Marx’s ideas about government

Marx had something of a theory of politics and somewhat less of a theory of government. The slogan “the capitalist state serves as the managing committee of the bourgeoisie” represents the simplest version of his view of the state. He generally regarded government and law as an expression of class interests.

That said, Marx was not much of an organizational thinker. He had literally nothing to say about the workings of real governments — the British state or the French state, for example, and nothing to say about the ministries and bureaus through which the affairs of government worked. When he mentioned politicians in any European country it was as particular individuals rather than as functionaries. And yet it is crucial to understand government — including nineteenth century European governments — as bureaucracies organizing the flows of revenue, regulations, information, and coercion. Marx added essentially nothing to this task.

What Marx most likely would have asserted is that the existence of bureaucracy in government is a second-order factor, and that the main event is the existence and use of political power through the tools of state action. How precisely this is implemented was not of scientific interest to Marx, and he believed he had a more fundamental understanding of the orientation and workings of government. This is his view that political power derives from class privilege and state organs act in support of class interests.

Most of Marx’s ideas about the state and government were formulated during the years surrounding the revolutions of 1848. Here are a few important passages from Marx’s writings in the 1840s and 1950s. This is the full passage about the “managing committee of the bourgeoisie” from the Communist Manifesto:

Each step in the development of the bourgeoisie was accompanied by a corresponding political advance of that class. An oppressed class under the sway of the feudal nobility, an armed and self-governing association in the medieval commune: here independent urban republic (as in Italy and Germany); there taxable “third estate” of the monarchy (as in France); afterwards, in the period of manufacturing proper, serving either the semi-feudal or the absolute monarchy as a counterpoise against the nobility, and, in fact, cornerstone of the great monarchies in general, the bourgeoisie has at last, since the establishment of Modern Industry and of the world market, conquered for itself, in the modern representative State, exclusive political sway. The executive of the modern state is but a committee for managing the common affairs of the whole bourgeoisie. Marx and Engels,Communist Manifesto

And here is his account of the establishment of the French “bourgeois republic” following the Revolution of 1848:

Upon the bourgeois monarchy of Louis Philippe, only the bourgeois republic could follow; that is to say, a limited portion of the bourgeoisie, having ruled under the name of the king, now the whole bourgeoisie was to rule under the name of the people. The demands of the Parisian proletariat are Utopian tom-fooleries that have to be done away with. To this declaration of the constitutional national assembly, the Paris proletariat answers with the June insurrection, the most colossal event in the history of European civil wars. The bourgeois republic won. On its side stood the aristocracy of finance, the industrial bourgeoisie; the middle class; the small traders’ class; the army; the slums, organized as Guarde Mobile; the intellectual celebrities, the parsons’ class, and the rural population….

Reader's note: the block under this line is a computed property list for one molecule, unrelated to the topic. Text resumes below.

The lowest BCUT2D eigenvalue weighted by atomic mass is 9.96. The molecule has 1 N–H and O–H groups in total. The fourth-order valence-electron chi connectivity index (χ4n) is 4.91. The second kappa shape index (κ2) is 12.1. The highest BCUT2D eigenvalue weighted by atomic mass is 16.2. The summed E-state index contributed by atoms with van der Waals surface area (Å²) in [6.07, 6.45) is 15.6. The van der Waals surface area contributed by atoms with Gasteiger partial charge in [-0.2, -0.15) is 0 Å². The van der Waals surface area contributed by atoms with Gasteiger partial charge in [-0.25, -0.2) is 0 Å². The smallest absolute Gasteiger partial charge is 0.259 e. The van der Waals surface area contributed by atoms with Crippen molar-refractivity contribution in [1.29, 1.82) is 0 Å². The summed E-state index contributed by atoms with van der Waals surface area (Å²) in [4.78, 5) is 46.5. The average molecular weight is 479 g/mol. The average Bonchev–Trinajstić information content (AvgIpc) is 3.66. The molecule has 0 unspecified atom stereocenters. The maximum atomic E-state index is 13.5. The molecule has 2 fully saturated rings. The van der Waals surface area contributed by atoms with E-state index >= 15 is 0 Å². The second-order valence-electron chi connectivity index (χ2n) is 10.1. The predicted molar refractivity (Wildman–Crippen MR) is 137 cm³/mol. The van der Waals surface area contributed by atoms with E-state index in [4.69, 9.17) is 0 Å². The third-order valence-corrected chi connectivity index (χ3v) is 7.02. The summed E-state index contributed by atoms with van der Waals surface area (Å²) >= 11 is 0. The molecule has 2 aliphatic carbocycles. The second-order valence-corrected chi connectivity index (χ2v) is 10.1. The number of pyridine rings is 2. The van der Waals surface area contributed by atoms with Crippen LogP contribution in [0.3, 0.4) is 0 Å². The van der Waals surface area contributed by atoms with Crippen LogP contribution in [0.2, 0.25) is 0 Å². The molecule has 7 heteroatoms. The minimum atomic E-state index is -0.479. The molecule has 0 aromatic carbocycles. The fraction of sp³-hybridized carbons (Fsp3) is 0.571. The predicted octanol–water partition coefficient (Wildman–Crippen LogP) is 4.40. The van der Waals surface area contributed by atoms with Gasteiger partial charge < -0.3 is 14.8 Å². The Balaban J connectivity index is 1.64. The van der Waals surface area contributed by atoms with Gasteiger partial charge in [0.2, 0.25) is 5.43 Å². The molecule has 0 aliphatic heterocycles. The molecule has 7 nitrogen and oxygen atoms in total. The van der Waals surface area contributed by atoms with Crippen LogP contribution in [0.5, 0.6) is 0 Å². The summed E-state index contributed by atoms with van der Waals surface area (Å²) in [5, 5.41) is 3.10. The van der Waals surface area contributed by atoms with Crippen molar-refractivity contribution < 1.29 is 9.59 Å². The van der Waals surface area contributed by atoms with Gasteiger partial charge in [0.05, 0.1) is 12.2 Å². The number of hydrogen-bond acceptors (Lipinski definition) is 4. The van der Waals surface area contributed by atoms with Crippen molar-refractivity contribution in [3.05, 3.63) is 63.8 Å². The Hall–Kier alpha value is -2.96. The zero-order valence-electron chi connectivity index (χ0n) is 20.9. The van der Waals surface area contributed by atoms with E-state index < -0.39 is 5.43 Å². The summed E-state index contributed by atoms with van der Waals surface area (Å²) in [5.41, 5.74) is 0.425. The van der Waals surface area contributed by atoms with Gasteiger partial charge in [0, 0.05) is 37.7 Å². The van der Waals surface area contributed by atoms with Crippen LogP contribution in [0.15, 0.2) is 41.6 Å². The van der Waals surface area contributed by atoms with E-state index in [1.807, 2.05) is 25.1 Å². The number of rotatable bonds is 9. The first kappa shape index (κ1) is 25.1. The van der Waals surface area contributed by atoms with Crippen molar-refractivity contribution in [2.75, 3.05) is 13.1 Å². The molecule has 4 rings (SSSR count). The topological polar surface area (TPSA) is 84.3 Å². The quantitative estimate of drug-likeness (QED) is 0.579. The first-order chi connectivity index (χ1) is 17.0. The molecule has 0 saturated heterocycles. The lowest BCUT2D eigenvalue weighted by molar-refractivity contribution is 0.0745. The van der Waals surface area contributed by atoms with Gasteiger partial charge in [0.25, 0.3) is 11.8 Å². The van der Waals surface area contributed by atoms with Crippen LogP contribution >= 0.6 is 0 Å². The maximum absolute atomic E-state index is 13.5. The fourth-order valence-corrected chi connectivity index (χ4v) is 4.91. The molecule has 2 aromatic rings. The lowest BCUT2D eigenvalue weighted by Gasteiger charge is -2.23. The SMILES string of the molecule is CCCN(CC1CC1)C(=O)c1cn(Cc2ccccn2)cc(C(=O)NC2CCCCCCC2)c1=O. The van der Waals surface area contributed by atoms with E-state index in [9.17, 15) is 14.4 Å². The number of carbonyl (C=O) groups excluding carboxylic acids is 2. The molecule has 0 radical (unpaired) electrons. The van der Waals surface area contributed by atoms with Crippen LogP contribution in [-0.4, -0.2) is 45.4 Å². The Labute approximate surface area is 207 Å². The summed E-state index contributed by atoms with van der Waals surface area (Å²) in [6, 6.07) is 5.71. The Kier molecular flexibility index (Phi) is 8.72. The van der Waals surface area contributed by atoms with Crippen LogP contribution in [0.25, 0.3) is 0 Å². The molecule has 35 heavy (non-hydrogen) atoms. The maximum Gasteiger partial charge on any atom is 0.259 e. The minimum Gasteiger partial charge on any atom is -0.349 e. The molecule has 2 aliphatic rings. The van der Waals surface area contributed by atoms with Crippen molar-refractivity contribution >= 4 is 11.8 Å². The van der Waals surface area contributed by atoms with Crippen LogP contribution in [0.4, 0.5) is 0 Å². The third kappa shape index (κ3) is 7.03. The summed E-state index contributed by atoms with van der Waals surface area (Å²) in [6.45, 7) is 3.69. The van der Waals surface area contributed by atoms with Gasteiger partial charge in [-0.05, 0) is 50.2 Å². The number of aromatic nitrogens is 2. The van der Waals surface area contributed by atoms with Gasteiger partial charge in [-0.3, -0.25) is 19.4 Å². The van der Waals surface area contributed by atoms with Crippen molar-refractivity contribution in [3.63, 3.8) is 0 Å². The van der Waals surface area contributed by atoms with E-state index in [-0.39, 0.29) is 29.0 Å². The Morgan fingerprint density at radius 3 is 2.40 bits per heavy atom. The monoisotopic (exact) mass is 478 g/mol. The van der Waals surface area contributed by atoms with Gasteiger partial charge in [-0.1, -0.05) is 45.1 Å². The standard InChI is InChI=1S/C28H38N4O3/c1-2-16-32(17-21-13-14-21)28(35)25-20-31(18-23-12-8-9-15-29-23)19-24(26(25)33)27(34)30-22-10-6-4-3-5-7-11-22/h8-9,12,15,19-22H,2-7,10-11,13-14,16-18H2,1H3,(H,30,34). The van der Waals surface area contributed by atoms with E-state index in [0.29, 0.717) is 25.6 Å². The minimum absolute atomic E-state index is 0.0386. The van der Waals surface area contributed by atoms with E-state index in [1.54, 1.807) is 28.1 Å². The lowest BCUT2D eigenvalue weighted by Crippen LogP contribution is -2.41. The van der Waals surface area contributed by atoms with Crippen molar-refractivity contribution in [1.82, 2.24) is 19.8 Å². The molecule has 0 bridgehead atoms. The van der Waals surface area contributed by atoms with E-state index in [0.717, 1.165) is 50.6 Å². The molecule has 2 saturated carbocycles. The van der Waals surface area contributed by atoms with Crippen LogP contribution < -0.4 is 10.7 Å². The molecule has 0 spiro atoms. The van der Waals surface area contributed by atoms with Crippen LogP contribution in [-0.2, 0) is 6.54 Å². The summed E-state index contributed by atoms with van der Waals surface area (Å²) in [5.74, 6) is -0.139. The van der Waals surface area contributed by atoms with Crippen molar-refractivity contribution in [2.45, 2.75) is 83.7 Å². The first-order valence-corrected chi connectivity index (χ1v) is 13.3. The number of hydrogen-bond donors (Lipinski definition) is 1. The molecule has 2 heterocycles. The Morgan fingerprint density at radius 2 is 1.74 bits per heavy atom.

The defeat of the June insurgents prepared, leveled the ground, upon which the bourgeois republic could be founded and erected; but it, at the same time showed that there are in Europe other issues besides that of “Republic or Monarchy.” It revealed the fact that here the BOURGEOIS REPUBLIC meant the unbridled despotism of one class over another. Karl Marx, The Eighteenth Brumaire of Louis Bonaparte, p. 10, 11

The view here is perfectly clear — Marx describes the Republic of 1848 as the naked expression of the economic interests of the bourgeoisie, imposed on the whole of society through control of the state.

The epoch between December 20, 1848, and the dissolution of the constitutional assembly in May, 1849, embraces the history of the downfall of the bourgeois republicans. After they had founded a republic for the bourgeoisie, had driven the revolutionary proletariat from the field, and had meanwhile silenced the democratic middle class, they are themselves shoved aside by the mass of the bourgeoisie, who justly appropriate this republic as their property. This bourgeois mass was ROYALIST, however. A part thereof, the large landed proprietors, had ruled under the restoration, hence, was LEGITIMIST; the other part, the aristocrats of finance and the large industrial capitalists, had ruled under the July monarchy, hence, was ORLEANIST. The high functionaries of the Army, of the University, of the Church, in the civil service, of the Academy and of the press, divided them selves on both sides, although in unequal parts. Here, in the bourgeois republic, that bore neither the name of BOURBON, nor of ORLEANS, but the name of CAPITAL, they had found the form of government under which they could all rule in common. Already the June insurrection had united them all into a “Party of Order.” Eighteenth Brumaire, p. 18